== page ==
It’s easier to eat slowly when your meal actually tastes good, so the French diet shuns processed foods in favor of anything fresh and real. Breakfast is small: bread with butter or jam, cereal, or yogurt with fruit, and coffee. Lunch and dinner include small portions of meat, vegetables, and some type of starch, with a piece of cheese or coffee to finish off the meal. Foods that are a staple of the French diet include full-fat cheese and yogurt, butter, bread, fresh fruits and vegetables, small portions of meat, wine, and dark chocolate.
French think quality, not quantity
French chooses quality over quantity wherever their budget allows. They always demand high quality from every one of their ingredients: opting for a square of fine dark chocolate over a massive bowl of mediocre ice cream for example. The French love their food but not the way American love food. In America, enjoyment of food means over-consumption whereas in France it means to savor the finer foods and flavors. French religiously visit their local farmers market (twice a week), asking farmers which ingredients are best and what is new. Each meal is freshly baked with the foods from the local farmer bought the day before and truly elevates every single flavor. And this is maybe how French diet will never leave you feeling unsatisfied: less quantity, more quality.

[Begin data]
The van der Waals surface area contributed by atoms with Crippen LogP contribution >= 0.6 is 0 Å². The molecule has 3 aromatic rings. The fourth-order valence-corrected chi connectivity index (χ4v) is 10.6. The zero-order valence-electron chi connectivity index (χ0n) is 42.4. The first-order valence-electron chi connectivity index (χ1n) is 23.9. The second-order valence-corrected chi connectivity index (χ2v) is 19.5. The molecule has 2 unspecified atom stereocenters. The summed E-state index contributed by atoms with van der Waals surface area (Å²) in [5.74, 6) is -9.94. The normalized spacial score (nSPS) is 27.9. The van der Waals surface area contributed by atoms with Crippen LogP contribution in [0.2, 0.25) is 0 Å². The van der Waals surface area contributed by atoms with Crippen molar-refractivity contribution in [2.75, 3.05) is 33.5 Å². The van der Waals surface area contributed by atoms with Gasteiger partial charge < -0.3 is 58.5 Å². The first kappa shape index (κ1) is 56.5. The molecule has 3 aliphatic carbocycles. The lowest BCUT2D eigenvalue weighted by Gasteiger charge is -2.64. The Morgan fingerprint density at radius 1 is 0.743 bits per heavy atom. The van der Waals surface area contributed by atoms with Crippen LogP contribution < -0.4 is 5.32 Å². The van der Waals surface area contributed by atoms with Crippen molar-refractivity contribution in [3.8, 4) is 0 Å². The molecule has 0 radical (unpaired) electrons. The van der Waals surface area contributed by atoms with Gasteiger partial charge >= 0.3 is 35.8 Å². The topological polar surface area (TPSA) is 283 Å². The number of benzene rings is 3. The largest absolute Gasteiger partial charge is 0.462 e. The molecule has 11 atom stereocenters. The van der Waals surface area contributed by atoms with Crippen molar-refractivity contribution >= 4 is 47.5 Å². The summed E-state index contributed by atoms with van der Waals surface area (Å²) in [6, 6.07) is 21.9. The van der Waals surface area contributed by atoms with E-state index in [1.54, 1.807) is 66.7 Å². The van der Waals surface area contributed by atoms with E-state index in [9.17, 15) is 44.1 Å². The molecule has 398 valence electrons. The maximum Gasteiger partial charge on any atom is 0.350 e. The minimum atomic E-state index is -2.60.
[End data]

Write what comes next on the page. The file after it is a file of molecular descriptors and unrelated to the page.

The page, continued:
French shop at local food markets
Anyone who has lived in France understands the centrality of the neighborhood market in determining French consumption patterns. Refrigerators in French households are small and food storage is uncommon. Instead, the daily ritual is to go to the market at the end of the day to find ingredients for the evening meal from an array of fresh fruits, vegetables, meats, fish, and cheese. Traditional French culture promotes interest in food—all the way from planning, shopping, and preparing for eating together. Seasonal foods are a huge part of French cuisine, and natives tend to base their meals around whatever local produce happens to be available at their local market—doing so allows them to not only avoid additives and hormones but also better enjoy the food that’s currently available. They know by buying seasonal foods from local markets they will have the best quality food.
French stay fit simply by living their daily lives
French women move around regularly, using stairs, bikes, and public transportation. Americans are more likely to begin exercise programs with high intensity and high-frequency regimens, which are often unsustainable and lead to failure and revision to sedentary habits. This same cross-cultural comparison showed that the French spend 1.69% of their time walking vs. 0.63% for the Americans.
About 65% of French walk briskly 7 days/week, only about 50% of Americans walk briskly 5 days/week
Forget slaving away at the gym. French people stay fit simply by living their daily lives, which seldom involve hours spent stuck in traffic. Instead, they walk or bike where they need to go. And they walk because they enjoy it, not because it’s something they have to do to stay fit. An American study found that people who exercised to lose weight or tone up spent about 40% less time exercising than those who exercised for reasons beyond dropping pounds. So do what you love whether it’s walking, tennis, dancing, or biking, instead of slaving away at the gym!